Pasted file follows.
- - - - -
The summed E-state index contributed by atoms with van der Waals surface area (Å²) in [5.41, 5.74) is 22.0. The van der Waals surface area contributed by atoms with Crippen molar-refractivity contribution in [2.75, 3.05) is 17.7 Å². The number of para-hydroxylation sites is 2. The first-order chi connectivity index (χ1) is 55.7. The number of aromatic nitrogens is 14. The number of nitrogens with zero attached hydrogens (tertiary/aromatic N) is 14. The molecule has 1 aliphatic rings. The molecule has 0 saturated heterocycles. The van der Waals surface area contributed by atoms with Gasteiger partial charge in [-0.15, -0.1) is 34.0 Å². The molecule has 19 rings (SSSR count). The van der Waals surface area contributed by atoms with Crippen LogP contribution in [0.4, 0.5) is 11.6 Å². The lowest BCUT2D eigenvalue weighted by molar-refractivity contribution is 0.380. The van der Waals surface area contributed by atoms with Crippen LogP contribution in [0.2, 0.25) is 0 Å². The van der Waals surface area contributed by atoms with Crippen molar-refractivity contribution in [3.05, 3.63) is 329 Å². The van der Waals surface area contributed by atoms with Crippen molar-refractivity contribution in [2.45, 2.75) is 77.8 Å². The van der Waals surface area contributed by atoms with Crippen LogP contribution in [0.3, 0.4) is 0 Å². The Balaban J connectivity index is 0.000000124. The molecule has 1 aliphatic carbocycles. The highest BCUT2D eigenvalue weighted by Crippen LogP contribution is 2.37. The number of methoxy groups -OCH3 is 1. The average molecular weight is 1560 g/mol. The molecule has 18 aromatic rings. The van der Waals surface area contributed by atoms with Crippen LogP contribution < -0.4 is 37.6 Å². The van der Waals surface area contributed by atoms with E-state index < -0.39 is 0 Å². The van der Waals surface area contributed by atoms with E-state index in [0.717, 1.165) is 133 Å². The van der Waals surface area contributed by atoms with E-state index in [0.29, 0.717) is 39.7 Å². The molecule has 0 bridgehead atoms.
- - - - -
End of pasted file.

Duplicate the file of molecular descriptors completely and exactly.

The summed E-state index contributed by atoms with van der Waals surface area (Å²) in [5.41, 5.74) is 22.0. The van der Waals surface area contributed by atoms with Crippen molar-refractivity contribution in [2.75, 3.05) is 17.7 Å². The number of para-hydroxylation sites is 2. The first-order chi connectivity index (χ1) is 55.7. The number of aromatic nitrogens is 14. The number of nitrogens with zero attached hydrogens (tertiary/aromatic N) is 14. The molecule has 1 aliphatic rings. The molecule has 0 saturated heterocycles. The van der Waals surface area contributed by atoms with Gasteiger partial charge in [-0.15, -0.1) is 34.0 Å². The molecule has 19 rings (SSSR count). The van der Waals surface area contributed by atoms with Crippen LogP contribution in [0.4, 0.5) is 11.6 Å². The lowest BCUT2D eigenvalue weighted by molar-refractivity contribution is 0.380. The van der Waals surface area contributed by atoms with Crippen LogP contribution in [0.2, 0.25) is 0 Å². The van der Waals surface area contributed by atoms with Crippen molar-refractivity contribution in [3.05, 3.63) is 329 Å². The van der Waals surface area contributed by atoms with Crippen molar-refractivity contribution in [2.45, 2.75) is 77.8 Å². The van der Waals surface area contributed by atoms with Crippen LogP contribution in [0.3, 0.4) is 0 Å². The Balaban J connectivity index is 0.000000124. The molecule has 1 aliphatic carbocycles. The highest BCUT2D eigenvalue weighted by Crippen LogP contribution is 2.37. The number of methoxy groups -OCH3 is 1. The average molecular weight is 1560 g/mol. The molecule has 18 aromatic rings. The van der Waals surface area contributed by atoms with Crippen LogP contribution < -0.4 is 37.6 Å². The van der Waals surface area contributed by atoms with E-state index < -0.39 is 0 Å². The van der Waals surface area contributed by atoms with E-state index in [0.717, 1.165) is 133 Å². The van der Waals surface area contributed by atoms with E-state index in [0.29, 0.717) is 39.7 Å². The molecule has 0 bridgehead atoms.